Let three score of these beakers or cups, be arranged and connected with each other by metallic arcs, but fashioned such that, for the first twenty, these arcs shall be turned in the same sense; for example, the arms of silver turned to the left, and the arms of zinc to the right; and for the second twenty in a contrary direction, that is to say, the zinc to the left, and the silver to the right: in the last place, for the third twenty, the silver to the left, as is the case in regard to the first. When everything is thus arranged, immerse one finger in the water of the first tumbler, and with the strip grasped in the other hand, as above directed, touch the first metallic arc (that which joins the first beaker to the second), then the other arc which joins the second and third tumbler, and so on, in succession, until you have touched them all. If the water be very salty and lukewarm, and the skin of the hands well moistened and softened, you will already begin to feel a slight shock in the finger when you have touched the fourth or fifth arc (I have experienced it sometimes very distinctly by touching the third), and by successively proceeding to the sixth and the seventh, &c., the shocks will increase gradually in force up to the twentieth arc, that is to say to the last one of those turned in the same direction; but by proceeding onwards to the 21st, 22nd, 23rd, or 1st, 2nd, 3rd, of the second twenty, in which they are all turned in a contrary direction, the shocks will become at each step weaker, so that by the 36th or 37th, they will be imperceptible, and absolutely nothing at the 40th; beyond which (and commencing with the third twenty, opposed to the second and analogous to the first,) the shocks will be imperceptible to the 44th or 45th arc; but they will begin to become sensible, and to increase gradually, in proportion as you progress to the 60th, where they will have attained the same force as that of the 20th arc.
However, if the 20 middle arcs were turned in the same direction as the previous 20 and the next 20, If all 60 conspire to push the electric fluid in the same direction, we can understand how the effect would be greater at the end, and the shock stronger, and in general we understand how and to what extent, it must be enfeebled, in all cases where a greater or lesser number of these forces, by the opposite orientation of the metals, counteract it.
If the chain is broken in some place, or there is insufficient water in the cups, or a metal arc has been removed, or is separated into two parts, you will receive no shock by dipping a finger in the water of the first vessel and another in the water of the last; but you will have one strong or weak, depending on the circumstances (leaving these fingers immersed) when you restore the broken connection, or when some other person dips two fingers into the cups where the arc is missing, (which fingers will also be subject to a slight shock) or better, that they immerse the same arc which had been removed, or any other, and, in the case of the arc separated into two pieces, as soon as they are brought back into mutual contact, (in such a way as to increase rather than reduce the shock;) finally, in the case of the empty cup, on pouring in the water, it will connect the two metal arms deep in the cup, which were left dry.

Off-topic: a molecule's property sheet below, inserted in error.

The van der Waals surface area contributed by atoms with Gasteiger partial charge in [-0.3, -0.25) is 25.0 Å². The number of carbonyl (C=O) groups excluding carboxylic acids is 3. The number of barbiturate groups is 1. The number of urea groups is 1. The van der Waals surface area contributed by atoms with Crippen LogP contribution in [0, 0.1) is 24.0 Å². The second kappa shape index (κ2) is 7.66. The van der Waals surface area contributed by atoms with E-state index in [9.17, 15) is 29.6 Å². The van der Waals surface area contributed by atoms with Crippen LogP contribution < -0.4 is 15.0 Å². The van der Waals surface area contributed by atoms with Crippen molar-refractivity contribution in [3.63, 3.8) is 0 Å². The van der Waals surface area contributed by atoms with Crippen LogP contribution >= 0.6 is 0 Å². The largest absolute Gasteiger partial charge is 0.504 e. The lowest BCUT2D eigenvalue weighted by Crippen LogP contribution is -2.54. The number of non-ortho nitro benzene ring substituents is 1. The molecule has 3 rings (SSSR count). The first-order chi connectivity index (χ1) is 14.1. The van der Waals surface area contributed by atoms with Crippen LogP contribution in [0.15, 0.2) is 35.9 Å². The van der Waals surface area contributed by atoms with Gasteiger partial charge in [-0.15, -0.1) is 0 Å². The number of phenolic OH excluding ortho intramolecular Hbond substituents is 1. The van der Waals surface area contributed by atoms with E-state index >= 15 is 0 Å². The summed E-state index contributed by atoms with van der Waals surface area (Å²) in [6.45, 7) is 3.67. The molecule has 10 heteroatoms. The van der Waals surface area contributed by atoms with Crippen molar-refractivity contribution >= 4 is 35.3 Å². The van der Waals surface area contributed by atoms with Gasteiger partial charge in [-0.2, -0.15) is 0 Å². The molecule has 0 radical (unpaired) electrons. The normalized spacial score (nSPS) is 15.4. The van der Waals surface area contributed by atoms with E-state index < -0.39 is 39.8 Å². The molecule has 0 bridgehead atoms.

When the chain or ring of cups is quite long, and ready to give a strong shock, one will feel it, although much weaker, nevertheless holding two fingers or both hands immersed in one bowl of water of sufficient size, into which the first and the last metal arc are led, provided that one or the other of these hands is covered, preferably both, and one holds them respectively in contact with these same arcs, or near enough in contact, one will experience, I say, a shock at the moment that (the chain being broken somewhere) connection is restored, and the circle completed, in one of the ways of which we have just spoken. Now, we might be surprised that in this circle, the electric current, having free passage through a body of water which is uninterrupted: that water which fills the bowl, leaves the good conductor to flow and continue its course, through the body of the person who has his hands immersed in the same water, thus making a longer path. But the surprise will cease, if we reflect, that the living and warm animal substances, and especially their humours are generally better conductors than water. The body, therefore, of the person who immerses his hands in water, offering an easier passage than this water to the electric current, it must prefer that path, even though somewhat longer. Moreover, as the electric fluid, since it must pass in quantity, through conductors which are not perfect, and namely through wet conductors, tends to expand into a wider channel, or be divided into several, and even take detours, finding in this less resistance than in following a single, but shorter channel; and it is in this case merely a part of the electric current, which, departing from the water takes this new route through the person, and travels from one arm to another; another part, more or less strong, passes through the water in the bowl. That is the reason why the shock which we feel is much weaker than when the electric current is not shared, when the person is the only connection between one arc and another, &c.